Yoko Kanno/Aoi Tada – Wo Qui Non Coin
(From the original soundtrack album Cowboy Bebop BLUE, Japan, 1999.)
The audio embodiment of cute yet melancholic. Even after all those years still one of my favourite songs featured in an anime; produced by Yoko Kanno, vocals by Aoi Tada, the voice actress of Ed. (And this song almost made me pick an entire rotation with songs dedicated to having lost one’s dog… almost ;) )

Cocco – Onsoku Punch
(From the single Onsoku Punch, Japan, 2006.)
Cocco’s back after 5 years (minus the Singer Songer project last summer) with a new single. Don’t let the first 30 seconds fool you: this is not some Avex techno-pop tune but sexy (mainstream) rock that leaves you wanting more.

Hotaru – Kaijin Nijuu Mensou
(From the maxi CD Kayou Suspense Gekijou, Japan, 2002.)
I’ve probably uploaded this a million times before, but… my mission will only be fulfilled once every single human being on this planet has heard this song. No. But! This is brilliant. Infectious might be an even more appropriate word. (And don’t let me get started on what a great band Hotaru were ;_;)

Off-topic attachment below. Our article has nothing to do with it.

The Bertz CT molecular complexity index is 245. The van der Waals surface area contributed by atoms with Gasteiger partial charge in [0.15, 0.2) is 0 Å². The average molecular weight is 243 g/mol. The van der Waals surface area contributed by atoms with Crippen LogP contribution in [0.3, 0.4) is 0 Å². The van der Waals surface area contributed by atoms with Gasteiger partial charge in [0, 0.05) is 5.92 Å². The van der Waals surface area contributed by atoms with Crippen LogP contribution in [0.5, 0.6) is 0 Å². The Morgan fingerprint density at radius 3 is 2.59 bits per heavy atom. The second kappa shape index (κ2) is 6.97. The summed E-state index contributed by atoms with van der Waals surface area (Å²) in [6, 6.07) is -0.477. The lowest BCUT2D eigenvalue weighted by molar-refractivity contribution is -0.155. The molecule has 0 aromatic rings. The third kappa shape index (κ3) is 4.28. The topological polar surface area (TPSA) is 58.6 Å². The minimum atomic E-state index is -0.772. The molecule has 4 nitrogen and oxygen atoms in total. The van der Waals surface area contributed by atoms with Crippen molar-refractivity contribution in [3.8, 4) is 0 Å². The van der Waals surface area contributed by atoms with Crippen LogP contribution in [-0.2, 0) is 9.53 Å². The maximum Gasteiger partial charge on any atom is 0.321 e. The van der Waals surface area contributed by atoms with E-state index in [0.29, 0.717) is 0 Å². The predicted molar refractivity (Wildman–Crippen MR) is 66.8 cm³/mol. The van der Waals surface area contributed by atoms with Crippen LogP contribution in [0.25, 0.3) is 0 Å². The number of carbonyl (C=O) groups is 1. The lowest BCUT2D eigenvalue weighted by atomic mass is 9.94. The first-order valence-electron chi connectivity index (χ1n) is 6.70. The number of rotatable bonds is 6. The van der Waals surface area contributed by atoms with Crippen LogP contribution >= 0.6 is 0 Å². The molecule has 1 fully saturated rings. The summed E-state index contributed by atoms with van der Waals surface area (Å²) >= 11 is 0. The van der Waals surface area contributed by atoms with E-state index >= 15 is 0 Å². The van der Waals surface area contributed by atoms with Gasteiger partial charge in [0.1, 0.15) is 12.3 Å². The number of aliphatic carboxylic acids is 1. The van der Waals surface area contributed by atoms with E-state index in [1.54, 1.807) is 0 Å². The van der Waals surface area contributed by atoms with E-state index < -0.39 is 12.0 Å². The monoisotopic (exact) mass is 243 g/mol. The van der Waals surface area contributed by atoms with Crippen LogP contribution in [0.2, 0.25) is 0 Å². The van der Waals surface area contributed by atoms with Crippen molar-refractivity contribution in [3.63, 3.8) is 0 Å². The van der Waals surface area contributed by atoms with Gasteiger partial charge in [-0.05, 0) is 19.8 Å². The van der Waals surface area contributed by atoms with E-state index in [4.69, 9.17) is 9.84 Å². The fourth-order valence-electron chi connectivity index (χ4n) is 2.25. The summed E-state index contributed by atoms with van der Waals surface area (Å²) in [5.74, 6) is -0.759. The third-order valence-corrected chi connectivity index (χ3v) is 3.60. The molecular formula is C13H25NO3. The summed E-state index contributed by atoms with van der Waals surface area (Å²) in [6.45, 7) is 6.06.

Remioromen – Shouwa
(From the album Asagao, Japan, 2003.)
Ah the old times, when Remioromen weren’t huge and sounded like a younger copy of Mr. Children. I still love them and am extremely looking forward to their new album out in May but I suppose I’ll always prefer their earlier stuff like this wonderful, (slightly emo-ish) song.

Maximo Park – A19 & Isolation
(From the album Missing Songs, UK, 2005.)
A19 is Maximo Park at their usual: retro greatness with amazing hooks; the John Lennon cover Isolation shows a more experimental side of the band.

The Strokes – Electricityscape & Ize of the World
(From the album First Impressions of Earth, USA, 2005.)
I had to overcome all my prejudices against this band because their new album is actually quite good and a lot more diverse than the two previous ones. Some songs on it are impossible to get out of your head; I especially like the contrast between the verse and the chorus of Ize of the World, the combination of addictive pop and angry hard rock; and no, there’s nothing wrong with the end of the song – just listen to the lyrics and you’ll understand the rather abrupt ending.